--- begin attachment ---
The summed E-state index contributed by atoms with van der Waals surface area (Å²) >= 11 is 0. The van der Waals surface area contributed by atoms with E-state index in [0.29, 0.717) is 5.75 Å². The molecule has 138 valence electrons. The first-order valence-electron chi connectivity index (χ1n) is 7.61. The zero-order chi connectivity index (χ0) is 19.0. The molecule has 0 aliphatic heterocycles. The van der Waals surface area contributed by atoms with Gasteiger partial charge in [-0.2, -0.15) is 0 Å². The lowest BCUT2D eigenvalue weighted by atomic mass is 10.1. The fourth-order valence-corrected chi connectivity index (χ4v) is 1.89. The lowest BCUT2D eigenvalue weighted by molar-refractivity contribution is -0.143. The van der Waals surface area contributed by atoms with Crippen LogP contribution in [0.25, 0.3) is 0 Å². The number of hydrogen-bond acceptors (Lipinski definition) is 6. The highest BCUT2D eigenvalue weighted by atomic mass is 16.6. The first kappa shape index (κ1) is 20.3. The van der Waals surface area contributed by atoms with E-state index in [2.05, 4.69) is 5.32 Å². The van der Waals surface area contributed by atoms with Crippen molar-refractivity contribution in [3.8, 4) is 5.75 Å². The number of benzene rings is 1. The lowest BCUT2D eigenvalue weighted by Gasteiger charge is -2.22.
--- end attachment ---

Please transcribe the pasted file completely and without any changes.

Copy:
The summed E-state index contributed by atoms with van der Waals surface area (Å²) >= 11 is 0. The van der Waals surface area contributed by atoms with E-state index in [0.29, 0.717) is 5.75 Å². The molecule has 138 valence electrons. The first-order valence-electron chi connectivity index (χ1n) is 7.61. The zero-order chi connectivity index (χ0) is 19.0. The molecule has 0 aliphatic heterocycles. The van der Waals surface area contributed by atoms with Gasteiger partial charge in [-0.2, -0.15) is 0 Å². The lowest BCUT2D eigenvalue weighted by atomic mass is 10.1. The fourth-order valence-corrected chi connectivity index (χ4v) is 1.89. The lowest BCUT2D eigenvalue weighted by molar-refractivity contribution is -0.143. The van der Waals surface area contributed by atoms with Crippen LogP contribution in [0.25, 0.3) is 0 Å². The number of hydrogen-bond acceptors (Lipinski definition) is 6. The highest BCUT2D eigenvalue weighted by atomic mass is 16.6. The first kappa shape index (κ1) is 20.3. The van der Waals surface area contributed by atoms with E-state index in [2.05, 4.69) is 5.32 Å². The van der Waals surface area contributed by atoms with Crippen molar-refractivity contribution in [3.8, 4) is 5.75 Å². The number of benzene rings is 1. The lowest BCUT2D eigenvalue weighted by Gasteiger charge is -2.22.